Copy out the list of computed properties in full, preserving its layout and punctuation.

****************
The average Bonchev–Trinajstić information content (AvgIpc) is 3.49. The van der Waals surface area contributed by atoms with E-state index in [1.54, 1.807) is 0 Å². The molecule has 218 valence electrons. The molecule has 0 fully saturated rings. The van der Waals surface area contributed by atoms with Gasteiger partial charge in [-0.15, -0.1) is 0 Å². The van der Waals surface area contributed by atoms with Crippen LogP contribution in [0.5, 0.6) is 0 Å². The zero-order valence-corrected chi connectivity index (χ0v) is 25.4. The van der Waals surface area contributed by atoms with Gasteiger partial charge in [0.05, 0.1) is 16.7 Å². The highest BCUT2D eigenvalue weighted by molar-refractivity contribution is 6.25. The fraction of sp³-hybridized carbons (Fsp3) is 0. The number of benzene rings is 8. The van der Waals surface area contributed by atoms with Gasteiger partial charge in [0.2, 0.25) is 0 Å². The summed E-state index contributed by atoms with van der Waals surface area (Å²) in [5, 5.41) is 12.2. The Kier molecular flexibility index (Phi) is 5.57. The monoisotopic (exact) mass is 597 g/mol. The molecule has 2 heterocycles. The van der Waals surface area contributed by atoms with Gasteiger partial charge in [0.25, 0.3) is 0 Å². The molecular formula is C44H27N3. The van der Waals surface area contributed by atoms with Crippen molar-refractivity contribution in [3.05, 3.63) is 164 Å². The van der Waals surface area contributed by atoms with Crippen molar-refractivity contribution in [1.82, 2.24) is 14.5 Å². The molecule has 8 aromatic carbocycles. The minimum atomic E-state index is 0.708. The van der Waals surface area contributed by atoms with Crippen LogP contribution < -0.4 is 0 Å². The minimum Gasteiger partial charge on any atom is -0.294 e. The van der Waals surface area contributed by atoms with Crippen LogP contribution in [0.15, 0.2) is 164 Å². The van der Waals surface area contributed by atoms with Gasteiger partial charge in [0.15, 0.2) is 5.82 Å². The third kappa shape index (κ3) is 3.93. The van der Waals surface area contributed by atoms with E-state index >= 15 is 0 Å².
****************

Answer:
The average Bonchev–Trinajstić information content (AvgIpc) is 3.49. The van der Waals surface area contributed by atoms with E-state index in [1.54, 1.807) is 0 Å². The molecule has 218 valence electrons. The molecule has 0 fully saturated rings. The van der Waals surface area contributed by atoms with Gasteiger partial charge in [-0.15, -0.1) is 0 Å². The van der Waals surface area contributed by atoms with Crippen LogP contribution in [0.5, 0.6) is 0 Å². The zero-order valence-corrected chi connectivity index (χ0v) is 25.4. The van der Waals surface area contributed by atoms with Gasteiger partial charge in [0.05, 0.1) is 16.7 Å². The highest BCUT2D eigenvalue weighted by molar-refractivity contribution is 6.25. The fraction of sp³-hybridized carbons (Fsp3) is 0. The number of benzene rings is 8. The van der Waals surface area contributed by atoms with Gasteiger partial charge in [0.2, 0.25) is 0 Å². The summed E-state index contributed by atoms with van der Waals surface area (Å²) in [5, 5.41) is 12.2. The Kier molecular flexibility index (Phi) is 5.57. The monoisotopic (exact) mass is 597 g/mol. The molecule has 2 heterocycles. The van der Waals surface area contributed by atoms with Gasteiger partial charge in [0.25, 0.3) is 0 Å². The molecular formula is C44H27N3. The van der Waals surface area contributed by atoms with Crippen molar-refractivity contribution in [3.05, 3.63) is 164 Å². The van der Waals surface area contributed by atoms with Crippen molar-refractivity contribution in [1.82, 2.24) is 14.5 Å². The molecule has 8 aromatic carbocycles. The minimum atomic E-state index is 0.708. The van der Waals surface area contributed by atoms with Crippen LogP contribution < -0.4 is 0 Å². The minimum Gasteiger partial charge on any atom is -0.294 e. The van der Waals surface area contributed by atoms with Crippen LogP contribution in [0.15, 0.2) is 164 Å². The van der Waals surface area contributed by atoms with Gasteiger partial charge in [0.15, 0.2) is 5.82 Å². The third kappa shape index (κ3) is 3.93. The van der Waals surface area contributed by atoms with E-state index >= 15 is 0 Å².